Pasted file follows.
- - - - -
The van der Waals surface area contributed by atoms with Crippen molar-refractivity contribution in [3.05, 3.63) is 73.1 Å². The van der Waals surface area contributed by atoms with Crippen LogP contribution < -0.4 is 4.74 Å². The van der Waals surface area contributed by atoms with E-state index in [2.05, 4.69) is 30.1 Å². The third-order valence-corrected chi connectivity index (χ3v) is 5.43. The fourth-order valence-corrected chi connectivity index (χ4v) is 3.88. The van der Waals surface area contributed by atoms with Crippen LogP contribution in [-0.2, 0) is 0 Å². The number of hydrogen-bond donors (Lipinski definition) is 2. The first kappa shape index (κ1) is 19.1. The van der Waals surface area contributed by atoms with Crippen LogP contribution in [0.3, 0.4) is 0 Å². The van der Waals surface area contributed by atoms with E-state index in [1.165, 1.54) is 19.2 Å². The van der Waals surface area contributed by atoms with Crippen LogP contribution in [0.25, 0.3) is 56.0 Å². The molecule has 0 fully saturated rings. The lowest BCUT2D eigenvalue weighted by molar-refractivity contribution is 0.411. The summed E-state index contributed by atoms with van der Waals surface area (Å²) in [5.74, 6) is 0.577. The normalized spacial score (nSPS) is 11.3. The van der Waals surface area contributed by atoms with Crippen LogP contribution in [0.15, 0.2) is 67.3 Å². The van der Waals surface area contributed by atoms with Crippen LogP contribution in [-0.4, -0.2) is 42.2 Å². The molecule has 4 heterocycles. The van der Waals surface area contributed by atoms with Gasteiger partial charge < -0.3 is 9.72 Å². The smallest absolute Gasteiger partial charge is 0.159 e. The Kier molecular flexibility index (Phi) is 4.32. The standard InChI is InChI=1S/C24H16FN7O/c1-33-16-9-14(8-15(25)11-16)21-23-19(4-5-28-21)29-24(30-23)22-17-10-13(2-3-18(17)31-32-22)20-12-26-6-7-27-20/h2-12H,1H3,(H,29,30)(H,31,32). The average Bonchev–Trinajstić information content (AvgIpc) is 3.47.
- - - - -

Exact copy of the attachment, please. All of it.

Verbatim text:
The van der Waals surface area contributed by atoms with Crippen molar-refractivity contribution in [3.05, 3.63) is 73.1 Å². The van der Waals surface area contributed by atoms with Crippen LogP contribution < -0.4 is 4.74 Å². The van der Waals surface area contributed by atoms with E-state index in [2.05, 4.69) is 30.1 Å². The third-order valence-corrected chi connectivity index (χ3v) is 5.43. The fourth-order valence-corrected chi connectivity index (χ4v) is 3.88. The van der Waals surface area contributed by atoms with Crippen LogP contribution in [-0.2, 0) is 0 Å². The number of hydrogen-bond donors (Lipinski definition) is 2. The first kappa shape index (κ1) is 19.1. The van der Waals surface area contributed by atoms with Crippen LogP contribution in [0.3, 0.4) is 0 Å². The van der Waals surface area contributed by atoms with E-state index in [1.165, 1.54) is 19.2 Å². The van der Waals surface area contributed by atoms with Crippen LogP contribution in [0.25, 0.3) is 56.0 Å². The molecule has 0 fully saturated rings. The lowest BCUT2D eigenvalue weighted by molar-refractivity contribution is 0.411. The summed E-state index contributed by atoms with van der Waals surface area (Å²) in [5.74, 6) is 0.577. The normalized spacial score (nSPS) is 11.3. The van der Waals surface area contributed by atoms with Crippen LogP contribution in [0.15, 0.2) is 67.3 Å². The van der Waals surface area contributed by atoms with Crippen LogP contribution in [-0.4, -0.2) is 42.2 Å². The molecule has 4 heterocycles. The van der Waals surface area contributed by atoms with Gasteiger partial charge < -0.3 is 9.72 Å². The smallest absolute Gasteiger partial charge is 0.159 e. The Kier molecular flexibility index (Phi) is 4.32. The standard InChI is InChI=1S/C24H16FN7O/c1-33-16-9-14(8-15(25)11-16)21-23-19(4-5-28-21)29-24(30-23)22-17-10-13(2-3-18(17)31-32-22)20-12-26-6-7-27-20/h2-12H,1H3,(H,29,30)(H,31,32). The average Bonchev–Trinajstić information content (AvgIpc) is 3.47.